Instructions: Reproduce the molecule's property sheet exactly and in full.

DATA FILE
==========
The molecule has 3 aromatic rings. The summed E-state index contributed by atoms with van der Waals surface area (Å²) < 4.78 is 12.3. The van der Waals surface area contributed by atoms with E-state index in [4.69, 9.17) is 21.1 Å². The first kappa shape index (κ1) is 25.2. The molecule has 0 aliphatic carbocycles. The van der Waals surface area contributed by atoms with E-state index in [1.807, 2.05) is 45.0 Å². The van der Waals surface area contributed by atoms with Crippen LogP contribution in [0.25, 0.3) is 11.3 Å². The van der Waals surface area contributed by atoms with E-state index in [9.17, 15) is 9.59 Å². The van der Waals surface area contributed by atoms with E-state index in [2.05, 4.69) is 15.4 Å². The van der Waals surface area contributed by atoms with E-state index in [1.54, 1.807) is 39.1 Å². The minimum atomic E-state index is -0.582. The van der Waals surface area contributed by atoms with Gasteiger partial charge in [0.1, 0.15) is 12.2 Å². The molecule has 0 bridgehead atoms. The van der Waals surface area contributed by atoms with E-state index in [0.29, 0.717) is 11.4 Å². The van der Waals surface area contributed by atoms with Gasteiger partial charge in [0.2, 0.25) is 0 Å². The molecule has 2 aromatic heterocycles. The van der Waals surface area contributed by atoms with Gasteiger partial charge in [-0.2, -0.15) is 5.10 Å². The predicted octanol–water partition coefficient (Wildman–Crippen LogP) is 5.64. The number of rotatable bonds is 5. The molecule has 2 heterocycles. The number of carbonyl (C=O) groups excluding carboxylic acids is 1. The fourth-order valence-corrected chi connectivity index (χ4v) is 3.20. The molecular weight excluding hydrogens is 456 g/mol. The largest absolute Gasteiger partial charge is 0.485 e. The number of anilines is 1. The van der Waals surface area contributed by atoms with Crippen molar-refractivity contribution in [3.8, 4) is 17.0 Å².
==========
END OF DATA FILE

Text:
The molecule has 3 aromatic rings. The summed E-state index contributed by atoms with van der Waals surface area (Å²) < 4.78 is 12.3. The van der Waals surface area contributed by atoms with E-state index in [4.69, 9.17) is 21.1 Å². The first kappa shape index (κ1) is 25.2. The molecule has 0 aliphatic carbocycles. The van der Waals surface area contributed by atoms with E-state index in [1.807, 2.05) is 45.0 Å². The van der Waals surface area contributed by atoms with Crippen LogP contribution in [0.25, 0.3) is 11.3 Å². The van der Waals surface area contributed by atoms with E-state index in [9.17, 15) is 9.59 Å². The van der Waals surface area contributed by atoms with E-state index in [2.05, 4.69) is 15.4 Å². The van der Waals surface area contributed by atoms with E-state index in [1.54, 1.807) is 39.1 Å². The minimum atomic E-state index is -0.582. The van der Waals surface area contributed by atoms with Gasteiger partial charge in [0.1, 0.15) is 12.2 Å². The molecule has 0 bridgehead atoms. The van der Waals surface area contributed by atoms with E-state index in [0.29, 0.717) is 11.4 Å². The van der Waals surface area contributed by atoms with Gasteiger partial charge in [0.2, 0.25) is 0 Å². The molecule has 2 aromatic heterocycles. The van der Waals surface area contributed by atoms with Gasteiger partial charge in [-0.2, -0.15) is 5.10 Å². The predicted octanol–water partition coefficient (Wildman–Crippen LogP) is 5.64. The number of rotatable bonds is 5. The molecule has 2 heterocycles. The number of carbonyl (C=O) groups excluding carboxylic acids is 1. The fourth-order valence-corrected chi connectivity index (χ4v) is 3.20. The molecular weight excluding hydrogens is 456 g/mol. The largest absolute Gasteiger partial charge is 0.485 e. The number of anilines is 1. The van der Waals surface area contributed by atoms with Crippen molar-refractivity contribution in [3.8, 4) is 17.0 Å².